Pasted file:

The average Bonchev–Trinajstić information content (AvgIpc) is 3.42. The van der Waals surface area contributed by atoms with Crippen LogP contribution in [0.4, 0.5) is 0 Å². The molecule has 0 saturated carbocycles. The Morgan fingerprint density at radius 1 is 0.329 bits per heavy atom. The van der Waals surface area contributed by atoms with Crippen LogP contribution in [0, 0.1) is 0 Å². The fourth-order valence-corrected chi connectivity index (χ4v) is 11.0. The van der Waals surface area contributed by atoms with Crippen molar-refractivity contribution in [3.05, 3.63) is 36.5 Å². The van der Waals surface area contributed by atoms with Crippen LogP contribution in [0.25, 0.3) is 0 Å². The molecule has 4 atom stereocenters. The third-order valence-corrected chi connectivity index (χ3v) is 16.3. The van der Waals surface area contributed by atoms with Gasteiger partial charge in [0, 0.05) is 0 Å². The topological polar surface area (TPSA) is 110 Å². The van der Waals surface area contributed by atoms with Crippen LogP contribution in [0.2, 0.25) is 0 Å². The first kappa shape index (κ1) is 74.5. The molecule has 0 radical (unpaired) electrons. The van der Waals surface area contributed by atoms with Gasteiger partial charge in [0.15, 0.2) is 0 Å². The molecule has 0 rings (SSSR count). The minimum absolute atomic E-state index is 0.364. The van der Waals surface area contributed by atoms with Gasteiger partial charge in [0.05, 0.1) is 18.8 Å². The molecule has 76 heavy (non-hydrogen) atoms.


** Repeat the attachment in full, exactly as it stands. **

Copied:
The average Bonchev–Trinajstić information content (AvgIpc) is 3.42. The van der Waals surface area contributed by atoms with Crippen LogP contribution in [0.4, 0.5) is 0 Å². The molecule has 0 saturated carbocycles. The Morgan fingerprint density at radius 1 is 0.329 bits per heavy atom. The van der Waals surface area contributed by atoms with Crippen LogP contribution in [0, 0.1) is 0 Å². The fourth-order valence-corrected chi connectivity index (χ4v) is 11.0. The van der Waals surface area contributed by atoms with Crippen molar-refractivity contribution in [3.05, 3.63) is 36.5 Å². The van der Waals surface area contributed by atoms with Crippen LogP contribution in [0.25, 0.3) is 0 Å². The molecule has 4 atom stereocenters. The third-order valence-corrected chi connectivity index (χ3v) is 16.3. The van der Waals surface area contributed by atoms with Gasteiger partial charge in [0, 0.05) is 0 Å². The topological polar surface area (TPSA) is 110 Å². The van der Waals surface area contributed by atoms with Crippen LogP contribution in [0.2, 0.25) is 0 Å². The first kappa shape index (κ1) is 74.5. The molecule has 0 radical (unpaired) electrons. The van der Waals surface area contributed by atoms with Gasteiger partial charge in [0.15, 0.2) is 0 Å². The molecule has 0 rings (SSSR count). The minimum absolute atomic E-state index is 0.364. The van der Waals surface area contributed by atoms with Gasteiger partial charge in [0.05, 0.1) is 18.8 Å². The molecule has 76 heavy (non-hydrogen) atoms.